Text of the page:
February 8, 2019
Did you know that dementia is now the 5th leading cause of death worldwide? The lack of understanding and effective treatment for this disease has been incredibly frustrating for both doctors and patients. But new evidence has been found that could shed some light on things. It may surprise you, but studies have shown that gum disease may play a big role in the development of brain-related conditions like dementia and Alzheimer’s disease. Keep reading to learn more about this important topic and find out how a dentist in Ridgefield can help lower your risk!
How Are Gums Linked To the Brain?
Recent research has found evidence that dementia and Alzheimer’s disease are caused by an infection of the brain. They think this infection is caused by the same type of bacteria (Porphyromonas gingivalis or P. gingivalis) that causes infections of the gums – also called gum disease.
While researchers aren’t entirely sure yet of how this bacteria enters the brain, they do know that plaque and tartar contain large numbers of P. gingivalis.
It’s possible that, as plaque and tartar accumulate under the gumline, P. gingivalis gets into the bloodstream and travels throughout the entire body, including the brain.
Doctors are encouraged by this new information, and more studies are being done in the hopes that it leads to better prevention and treatment.
What Are the Signs of Gum Disease?
An estimated 65 million Americans have some form of gum disease. Here are some of the most common signs and symptoms:
- Bleeding gums (such as after brushing or flossing)
- Tender or swollen gums
- Chronic bad breath
- Receding gums
- Loose teeth
- Pain when chewing
In addition to being a risk factor for dementia, gum disease is also the leading cause of tooth loss. Not to mention that it increases the risk for heart disease, stroke, pregnancy complications, and even some cancers.
In light of this information, gum health may be just as important for your well-being as a good diet, adequate sleep, and exercise.
How Can You Improve Your Gum Health?
Thankfully, there are some easy ways to prevent or manage gum disease:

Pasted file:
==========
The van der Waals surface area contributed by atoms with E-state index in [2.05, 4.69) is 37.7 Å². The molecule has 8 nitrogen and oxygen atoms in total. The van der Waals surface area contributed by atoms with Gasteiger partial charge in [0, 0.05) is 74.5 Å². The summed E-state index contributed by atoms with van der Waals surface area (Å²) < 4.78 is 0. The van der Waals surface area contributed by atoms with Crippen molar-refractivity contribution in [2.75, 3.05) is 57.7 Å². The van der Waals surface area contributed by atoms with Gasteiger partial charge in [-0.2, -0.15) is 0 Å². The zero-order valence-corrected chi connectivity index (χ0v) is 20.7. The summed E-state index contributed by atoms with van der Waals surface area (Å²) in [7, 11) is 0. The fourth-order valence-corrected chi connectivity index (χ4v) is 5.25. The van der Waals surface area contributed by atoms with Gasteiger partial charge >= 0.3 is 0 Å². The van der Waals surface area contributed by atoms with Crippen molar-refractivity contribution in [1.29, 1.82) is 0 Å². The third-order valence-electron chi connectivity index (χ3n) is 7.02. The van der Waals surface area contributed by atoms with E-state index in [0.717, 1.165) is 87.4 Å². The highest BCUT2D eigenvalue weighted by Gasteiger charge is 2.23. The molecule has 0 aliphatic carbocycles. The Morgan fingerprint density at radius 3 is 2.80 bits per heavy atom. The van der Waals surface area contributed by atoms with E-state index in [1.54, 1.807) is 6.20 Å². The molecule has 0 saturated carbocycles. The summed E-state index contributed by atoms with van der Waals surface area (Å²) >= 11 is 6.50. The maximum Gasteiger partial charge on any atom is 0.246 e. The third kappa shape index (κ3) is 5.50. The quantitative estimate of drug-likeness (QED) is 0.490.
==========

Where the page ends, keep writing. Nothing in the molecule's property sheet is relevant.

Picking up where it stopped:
- Get regular dental care – 6-month checkups include an annual gum exam so that gum problems can be found and treated early on, as well as a professional cleaning to remove tartar buildup that you can’t remove at home.
- Get gum therapy as needed – Oftentimes, the first recommendation is a special type of cleaning called scaling and root planing. This thoroughly removes plaque and tartar under the gumline and smooths the roots to prevent P. gingivalis bacteria from re-accumulating.
- Practice good oral hygiene habits – The cleaner you keep your teeth and gums, the healthier they’ll be. Brush at least twice each day and floss once. There are also many effective aids such as an electric toothbrush or oral irrigator to help you be more effective.
Gum disease and its link to brain health should be taken seriously. But, with professional care and good practices at home, you can keep your gums and brain healthy at the same time.
About the Author
Dr. Dana C. Jones is a dentist in Ridgefield with nearly 30 years of experience. He’s a firm believer in the power of good oral health to help his patients lead long, healthy lives. That’s why he focuses on prevention and early treatment to maintain healthy gums and reduce the risk of disease. If you have any other questions about your gums, he can be contacted through his website.
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